Opening device first step
Opening device second step

After popping all of the clips off, the two-piece case will separate and reveal the internal PCB:

Device open

After disassembly, let’s start examining the PCB to see what components make up the TP-Link N300 device. The image below is labeled with each component type:

PCB Photograph

For this post, we’re most interested in the flash memory. This is where all the device code and persistent data are stored.

The part number for that chip can be read in this image (Giga Device 25Q32CSIG):

SPI chip close shot

I urge you to search around to try and find an exact or chip family data sheet. We will be continuing as if we do not have a datasheet since many times when you’re attacking devices you will not have access to a chip datasheet.

One thing that will make your life infinitely easier is using one of these 8 pin clips (listed in materials!) to clip on to the SPI chip. It’s much easier and faster than soldering wires to the chip, and often will let you dump firmware without requiring any soldering at all.

SOP8 clip

Our next step is to wire the logic analyzer to the SPI device. We used the pin headers soldered in our previous Hardware 101 blog entry for a logic analyzer ground reference. The remaining wires are run to the clip which is attached to the target flash chip.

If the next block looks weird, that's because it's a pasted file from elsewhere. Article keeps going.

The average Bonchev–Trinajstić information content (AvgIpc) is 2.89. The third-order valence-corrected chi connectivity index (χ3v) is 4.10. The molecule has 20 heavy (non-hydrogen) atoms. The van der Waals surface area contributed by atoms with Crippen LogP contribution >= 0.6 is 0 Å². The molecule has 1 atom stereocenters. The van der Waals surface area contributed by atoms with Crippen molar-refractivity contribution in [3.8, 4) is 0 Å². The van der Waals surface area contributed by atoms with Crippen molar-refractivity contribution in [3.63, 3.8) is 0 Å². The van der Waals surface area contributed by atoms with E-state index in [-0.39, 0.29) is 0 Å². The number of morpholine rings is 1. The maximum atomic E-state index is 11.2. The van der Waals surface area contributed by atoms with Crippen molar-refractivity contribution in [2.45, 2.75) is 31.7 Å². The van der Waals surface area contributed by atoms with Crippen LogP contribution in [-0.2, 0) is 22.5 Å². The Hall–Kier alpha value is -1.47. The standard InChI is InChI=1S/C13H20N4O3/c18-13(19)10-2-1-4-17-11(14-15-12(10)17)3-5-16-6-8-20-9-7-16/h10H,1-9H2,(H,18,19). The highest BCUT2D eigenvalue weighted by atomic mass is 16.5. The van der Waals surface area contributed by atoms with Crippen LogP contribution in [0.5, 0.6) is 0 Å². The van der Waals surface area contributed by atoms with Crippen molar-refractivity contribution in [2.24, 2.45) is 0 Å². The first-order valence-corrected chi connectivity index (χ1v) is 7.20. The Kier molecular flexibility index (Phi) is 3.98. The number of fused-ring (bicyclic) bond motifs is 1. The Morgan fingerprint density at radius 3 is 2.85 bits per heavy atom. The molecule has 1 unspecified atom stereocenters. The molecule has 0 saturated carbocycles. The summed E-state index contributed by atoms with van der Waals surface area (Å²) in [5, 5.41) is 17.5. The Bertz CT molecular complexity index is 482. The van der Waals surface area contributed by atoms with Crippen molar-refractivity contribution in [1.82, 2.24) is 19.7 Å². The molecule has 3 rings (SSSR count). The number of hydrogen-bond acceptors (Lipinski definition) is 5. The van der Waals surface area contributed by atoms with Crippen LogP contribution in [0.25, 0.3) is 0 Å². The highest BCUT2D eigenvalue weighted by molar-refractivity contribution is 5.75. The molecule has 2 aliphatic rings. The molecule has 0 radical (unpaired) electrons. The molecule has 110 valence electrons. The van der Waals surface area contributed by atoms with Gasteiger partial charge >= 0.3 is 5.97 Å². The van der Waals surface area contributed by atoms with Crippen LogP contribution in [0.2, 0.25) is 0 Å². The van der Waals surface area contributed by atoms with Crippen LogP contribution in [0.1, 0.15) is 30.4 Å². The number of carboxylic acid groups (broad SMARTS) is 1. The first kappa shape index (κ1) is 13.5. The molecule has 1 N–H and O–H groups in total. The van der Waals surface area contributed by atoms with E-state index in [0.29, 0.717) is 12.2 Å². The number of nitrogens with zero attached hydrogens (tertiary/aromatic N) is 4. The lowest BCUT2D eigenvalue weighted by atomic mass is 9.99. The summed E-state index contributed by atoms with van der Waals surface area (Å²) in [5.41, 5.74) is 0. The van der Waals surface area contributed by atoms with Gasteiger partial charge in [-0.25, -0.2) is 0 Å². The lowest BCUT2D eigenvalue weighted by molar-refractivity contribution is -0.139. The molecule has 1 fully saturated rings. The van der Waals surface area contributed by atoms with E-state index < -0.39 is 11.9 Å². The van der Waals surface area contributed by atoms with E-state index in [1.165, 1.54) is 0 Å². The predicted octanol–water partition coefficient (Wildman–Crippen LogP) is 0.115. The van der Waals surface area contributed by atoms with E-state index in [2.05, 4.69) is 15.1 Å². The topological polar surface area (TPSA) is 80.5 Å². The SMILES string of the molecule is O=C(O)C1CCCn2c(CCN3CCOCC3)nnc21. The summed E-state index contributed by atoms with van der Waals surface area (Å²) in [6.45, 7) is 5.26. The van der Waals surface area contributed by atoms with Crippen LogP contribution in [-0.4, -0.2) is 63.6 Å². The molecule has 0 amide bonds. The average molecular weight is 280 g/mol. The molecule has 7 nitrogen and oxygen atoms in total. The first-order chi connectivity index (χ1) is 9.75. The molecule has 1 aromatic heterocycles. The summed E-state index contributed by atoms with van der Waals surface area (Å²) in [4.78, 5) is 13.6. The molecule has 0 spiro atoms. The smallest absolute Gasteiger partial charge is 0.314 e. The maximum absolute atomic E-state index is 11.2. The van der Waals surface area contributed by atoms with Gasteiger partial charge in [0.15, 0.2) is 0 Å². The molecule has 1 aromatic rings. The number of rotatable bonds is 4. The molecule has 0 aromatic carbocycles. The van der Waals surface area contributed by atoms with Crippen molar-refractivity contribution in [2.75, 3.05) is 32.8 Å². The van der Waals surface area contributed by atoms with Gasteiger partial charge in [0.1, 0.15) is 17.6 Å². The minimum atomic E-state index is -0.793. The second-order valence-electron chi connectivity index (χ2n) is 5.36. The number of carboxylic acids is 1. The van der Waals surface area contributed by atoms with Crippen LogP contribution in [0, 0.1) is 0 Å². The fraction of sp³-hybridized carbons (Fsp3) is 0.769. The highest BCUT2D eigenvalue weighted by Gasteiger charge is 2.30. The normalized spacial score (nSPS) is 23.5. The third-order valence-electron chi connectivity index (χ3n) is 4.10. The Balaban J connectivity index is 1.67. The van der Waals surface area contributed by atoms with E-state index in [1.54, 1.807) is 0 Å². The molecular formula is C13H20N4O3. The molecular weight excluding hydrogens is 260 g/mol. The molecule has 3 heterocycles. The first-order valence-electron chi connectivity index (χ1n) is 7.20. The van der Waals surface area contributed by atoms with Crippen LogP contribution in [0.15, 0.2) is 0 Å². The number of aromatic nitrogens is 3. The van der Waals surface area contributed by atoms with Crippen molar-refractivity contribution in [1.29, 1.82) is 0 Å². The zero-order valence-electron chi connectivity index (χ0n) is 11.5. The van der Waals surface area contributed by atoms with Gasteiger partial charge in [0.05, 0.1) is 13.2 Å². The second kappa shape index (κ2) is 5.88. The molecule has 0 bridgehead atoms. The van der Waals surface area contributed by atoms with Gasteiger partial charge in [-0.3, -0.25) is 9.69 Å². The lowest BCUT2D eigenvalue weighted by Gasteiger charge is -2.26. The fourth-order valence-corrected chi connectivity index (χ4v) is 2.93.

Flash dumping setup

Start a capture and turn on the device. You should see something similar to the traces below:

Logic traces
Logic traces labeled

We can see a textbook SPI transaction take place which will tell us the corresponding pins to connect to our flash reader.

To walk through these in more detail:

  1. First, the CS (Chip Select) pin is pulled low and the SCLK (SPI Clock) starts oscillating. This gives us valuable information that channel 0 is the CS pin and channel 6 is SCLK.
  2. Next, the master begins sending a command to the flash chip. Channel 7 is MOSI.
  3. The master’s command is done (4 bytes long, 32 bits) marking the beginning of the slave’s response. Channel 1 is MISO.
  4. Slave continues sending the response.